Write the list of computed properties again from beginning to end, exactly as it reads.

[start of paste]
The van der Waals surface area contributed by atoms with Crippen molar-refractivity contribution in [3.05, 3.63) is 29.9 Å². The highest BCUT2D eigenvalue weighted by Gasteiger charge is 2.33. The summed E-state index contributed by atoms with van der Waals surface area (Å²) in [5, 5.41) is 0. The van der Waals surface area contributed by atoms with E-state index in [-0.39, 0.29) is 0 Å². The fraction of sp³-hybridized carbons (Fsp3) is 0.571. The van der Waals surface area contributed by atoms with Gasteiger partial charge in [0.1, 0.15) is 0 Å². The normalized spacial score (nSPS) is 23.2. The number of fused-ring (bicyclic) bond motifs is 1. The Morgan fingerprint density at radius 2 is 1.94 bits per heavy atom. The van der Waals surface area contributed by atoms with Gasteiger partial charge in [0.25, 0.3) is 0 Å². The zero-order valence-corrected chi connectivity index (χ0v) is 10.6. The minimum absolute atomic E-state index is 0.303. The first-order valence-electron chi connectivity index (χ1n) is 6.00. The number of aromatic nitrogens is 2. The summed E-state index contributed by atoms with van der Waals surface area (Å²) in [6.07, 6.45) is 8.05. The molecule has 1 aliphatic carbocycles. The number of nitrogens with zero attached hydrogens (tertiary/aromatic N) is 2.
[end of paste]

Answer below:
The van der Waals surface area contributed by atoms with Crippen molar-refractivity contribution in [3.05, 3.63) is 29.9 Å². The highest BCUT2D eigenvalue weighted by Gasteiger charge is 2.33. The summed E-state index contributed by atoms with van der Waals surface area (Å²) in [5, 5.41) is 0. The van der Waals surface area contributed by atoms with E-state index in [-0.39, 0.29) is 0 Å². The fraction of sp³-hybridized carbons (Fsp3) is 0.571. The van der Waals surface area contributed by atoms with Gasteiger partial charge in [0.1, 0.15) is 0 Å². The normalized spacial score (nSPS) is 23.2. The number of fused-ring (bicyclic) bond motifs is 1. The Morgan fingerprint density at radius 2 is 1.94 bits per heavy atom. The van der Waals surface area contributed by atoms with Gasteiger partial charge in [0.25, 0.3) is 0 Å². The zero-order valence-corrected chi connectivity index (χ0v) is 10.6. The minimum absolute atomic E-state index is 0.303. The first-order valence-electron chi connectivity index (χ1n) is 6.00. The number of aromatic nitrogens is 2. The summed E-state index contributed by atoms with van der Waals surface area (Å²) in [6.07, 6.45) is 8.05. The molecule has 1 aliphatic carbocycles. The number of nitrogens with zero attached hydrogens (tertiary/aromatic N) is 2.